Raining Green Ink

Richard BennettWestern Washington beat its old February – April rain record. Hunkering down inside to avoid the deluge, I’ve been providing reviews for other writers or begging beta reviews of my own draft fiction.

During this damp spring spent in fiction and nonfiction reviews and editing tasks, I repeatedly provided writers and reviewers with guidelines for how to review a manuscript. The tasks of a beta review for fiction or a peer reviewer for technical communications are different from an editor’s work.

My April Managing Up column for Steyer Associates is live: Lions and Tigers and Peer Review—Oh No!

Lions and Tigers etc. offers tips for 3 basic kinds of peer reviews in technical communications:

  • Peer review as quality check
  • Skill building through peer critique
  • Mandated reviews as editorial replacement

As you might imagine, Continue reading

Editor/Writer in Tech Comms: No fighting, No biting

I have a new Managing Up post up for Steyer Associates that reflects on editor/writer relations in technical communications: Writer vs. Editor = Spy vs. Spy?

SpyvsSpyThis time, I’m emphasizing what a manager wants to see—and yes, I’m brutal:

  • Tech Writer: Your Job #1 is to please the Subject-Matter Experts who own the technology you’re writing about (or who own the business strategy) by preparing correct, clear content. Job #2 is to follow the style guide. If you’re worried about the editor marring your personal voice and style preferences, you aren’t doing your job.
  • Tech Editor: Your job is to drive the corporate voice, enforce consistency in terminology and presentation, complete the legal edits, and serve as first, best reader to ensure clarity.

Read on for my specific guidelines in relation to the basic rules of collaboration: no fighting, no biting.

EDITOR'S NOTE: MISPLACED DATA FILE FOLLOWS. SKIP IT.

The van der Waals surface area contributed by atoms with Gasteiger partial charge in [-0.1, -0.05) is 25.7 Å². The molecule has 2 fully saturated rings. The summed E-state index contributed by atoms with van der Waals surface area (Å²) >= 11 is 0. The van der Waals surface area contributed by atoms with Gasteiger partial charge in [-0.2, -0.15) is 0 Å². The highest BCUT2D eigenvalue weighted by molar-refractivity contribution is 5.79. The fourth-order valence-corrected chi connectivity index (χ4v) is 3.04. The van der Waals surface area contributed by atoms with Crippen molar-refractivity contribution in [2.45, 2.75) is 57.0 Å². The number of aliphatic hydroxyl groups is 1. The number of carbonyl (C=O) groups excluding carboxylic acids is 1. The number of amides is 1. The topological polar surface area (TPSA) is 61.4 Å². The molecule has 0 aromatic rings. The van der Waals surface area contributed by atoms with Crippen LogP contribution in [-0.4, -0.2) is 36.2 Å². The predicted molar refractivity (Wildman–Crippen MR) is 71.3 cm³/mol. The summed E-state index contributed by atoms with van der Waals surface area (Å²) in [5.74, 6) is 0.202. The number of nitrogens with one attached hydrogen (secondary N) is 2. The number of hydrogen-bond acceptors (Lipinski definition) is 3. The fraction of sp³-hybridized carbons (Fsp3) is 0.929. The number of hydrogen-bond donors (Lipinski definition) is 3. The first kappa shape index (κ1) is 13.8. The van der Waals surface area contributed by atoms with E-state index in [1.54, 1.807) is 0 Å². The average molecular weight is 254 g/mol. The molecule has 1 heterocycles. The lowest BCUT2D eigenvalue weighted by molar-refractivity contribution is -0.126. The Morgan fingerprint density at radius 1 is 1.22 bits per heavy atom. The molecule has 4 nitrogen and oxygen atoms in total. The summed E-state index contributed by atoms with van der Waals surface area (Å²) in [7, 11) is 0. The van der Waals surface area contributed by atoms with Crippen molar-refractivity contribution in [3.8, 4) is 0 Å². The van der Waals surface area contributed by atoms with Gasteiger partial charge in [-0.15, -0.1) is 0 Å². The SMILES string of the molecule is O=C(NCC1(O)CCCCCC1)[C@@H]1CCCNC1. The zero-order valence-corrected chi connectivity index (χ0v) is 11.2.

…and if you missed it, earlier notes on fiction writer vs. editor relations:
Is that Blood on My Manuscript? Or Are You Just Happy to Ream Me?

We’re Both Professionals — What Can Possibly Go Wrong?

John Gardner said:

“Fiction does its work by creating a dream in reader’s mind.… One of the chief mistakes a writer can make is to allow…the reader’s mind to be distracted, even momentarily, from the fictional dream.”*

editornote2To achieve this goal through good editing of a fiction manuscript, two opposing kinds of intelligence drive the editor-writer relationship:

  • If you’re the writer, you are the dream-maker, seeking to impress your imagination on the reader, to keep the reader immersed in your lucid, fictive dream.
  • If you’re the editor, you serve as the ultimate reader, seeking to impose common rules of grammar, mechanics, and story structure to resolve any errors or distractions that might cause the reader to break from the dream.

No sane editor makes a claim of infallibility, but misaligned goals and differing professional experiences can result in problems in the editor-writer relationship.

Here are some cases where, beyond simple human error, you and your editor might get crosswise: Continue reading

Is that Blood on My Manuscript? Or Are You Just Happy to Ream Me?

editornotesShortly after Leta Blake posted her plea—Authors, Tell Me How Much Editing Hurts—I was walking on a long empty beach with a friend who spent the last thirty years as a literary editor, parallel to my thirty years in technical communications.

On our walk, with the Pacific Ocean crashing at our feet, we discussed how to help new writers get the most out of the writer/editor engagement. I’m sharing here our mutual thoughts about “first edit” experience for fiction writers preparing a manuscript for publication.

What Your Editor Does—and Why It Might Hurt

Continue reading

Why I bullied editors into compromising quality

Reviewer's markup

You might think this post is about you.
It might be.
I have a new “Managing Up” post at http://www.steyer.net on the tradeoffs that managers make:
Understand the Triangle: Cost + Time + Quality

My focus is on issues for contractor writer/editors and technical writing, but the principles apply most everywhere, at least in the tech sector.
Let me know what you think.
(And I apologize if you’re one of the writers or editors that I bullied into making mistakes. You and I know what quality is, and it’s sad that we can’t be paid to pursue our ideals.)